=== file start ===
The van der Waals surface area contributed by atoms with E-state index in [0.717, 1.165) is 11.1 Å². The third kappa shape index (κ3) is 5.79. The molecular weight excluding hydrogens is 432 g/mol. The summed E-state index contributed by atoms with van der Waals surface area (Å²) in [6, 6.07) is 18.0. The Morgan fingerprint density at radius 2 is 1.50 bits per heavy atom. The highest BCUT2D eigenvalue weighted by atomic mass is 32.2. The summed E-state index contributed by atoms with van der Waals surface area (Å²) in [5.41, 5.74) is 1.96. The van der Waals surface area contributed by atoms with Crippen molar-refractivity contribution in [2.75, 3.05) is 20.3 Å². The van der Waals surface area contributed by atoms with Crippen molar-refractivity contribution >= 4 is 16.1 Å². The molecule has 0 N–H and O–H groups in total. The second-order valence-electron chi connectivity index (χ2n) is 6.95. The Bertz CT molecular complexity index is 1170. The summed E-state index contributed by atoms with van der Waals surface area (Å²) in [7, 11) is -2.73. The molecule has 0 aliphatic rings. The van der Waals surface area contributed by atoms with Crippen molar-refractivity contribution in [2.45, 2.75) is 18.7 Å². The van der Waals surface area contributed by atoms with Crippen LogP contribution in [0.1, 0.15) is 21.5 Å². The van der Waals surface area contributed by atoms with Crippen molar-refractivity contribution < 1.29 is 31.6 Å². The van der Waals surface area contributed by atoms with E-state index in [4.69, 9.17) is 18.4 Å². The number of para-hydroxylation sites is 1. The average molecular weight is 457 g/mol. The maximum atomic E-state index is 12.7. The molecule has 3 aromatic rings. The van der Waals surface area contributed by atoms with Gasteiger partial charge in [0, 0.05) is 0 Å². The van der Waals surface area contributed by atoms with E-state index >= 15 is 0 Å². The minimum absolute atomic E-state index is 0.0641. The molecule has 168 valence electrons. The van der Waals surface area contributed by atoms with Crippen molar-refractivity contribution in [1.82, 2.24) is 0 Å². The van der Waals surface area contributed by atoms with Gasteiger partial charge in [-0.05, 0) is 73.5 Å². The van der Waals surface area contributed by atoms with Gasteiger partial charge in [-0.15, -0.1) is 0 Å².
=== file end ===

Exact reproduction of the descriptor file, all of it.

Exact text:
The van der Waals surface area contributed by atoms with E-state index in [0.717, 1.165) is 11.1 Å². The third kappa shape index (κ3) is 5.79. The molecular weight excluding hydrogens is 432 g/mol. The summed E-state index contributed by atoms with van der Waals surface area (Å²) in [6, 6.07) is 18.0. The Morgan fingerprint density at radius 2 is 1.50 bits per heavy atom. The highest BCUT2D eigenvalue weighted by atomic mass is 32.2. The summed E-state index contributed by atoms with van der Waals surface area (Å²) in [5.41, 5.74) is 1.96. The van der Waals surface area contributed by atoms with Crippen molar-refractivity contribution in [2.75, 3.05) is 20.3 Å². The van der Waals surface area contributed by atoms with Crippen molar-refractivity contribution >= 4 is 16.1 Å². The molecule has 0 N–H and O–H groups in total. The second-order valence-electron chi connectivity index (χ2n) is 6.95. The Bertz CT molecular complexity index is 1170. The summed E-state index contributed by atoms with van der Waals surface area (Å²) in [7, 11) is -2.73. The molecule has 0 aliphatic rings. The van der Waals surface area contributed by atoms with Crippen molar-refractivity contribution in [2.45, 2.75) is 18.7 Å². The van der Waals surface area contributed by atoms with Crippen LogP contribution in [0.1, 0.15) is 21.5 Å². The van der Waals surface area contributed by atoms with Crippen molar-refractivity contribution < 1.29 is 31.6 Å². The van der Waals surface area contributed by atoms with E-state index in [4.69, 9.17) is 18.4 Å². The number of para-hydroxylation sites is 1. The average molecular weight is 457 g/mol. The maximum atomic E-state index is 12.7. The molecule has 3 aromatic rings. The van der Waals surface area contributed by atoms with Gasteiger partial charge in [0, 0.05) is 0 Å². The van der Waals surface area contributed by atoms with E-state index >= 15 is 0 Å². The minimum absolute atomic E-state index is 0.0641. The molecule has 168 valence electrons. The van der Waals surface area contributed by atoms with Crippen molar-refractivity contribution in [1.82, 2.24) is 0 Å². The van der Waals surface area contributed by atoms with Gasteiger partial charge in [-0.05, 0) is 73.5 Å². The van der Waals surface area contributed by atoms with Gasteiger partial charge in [-0.15, -0.1) is 0 Å².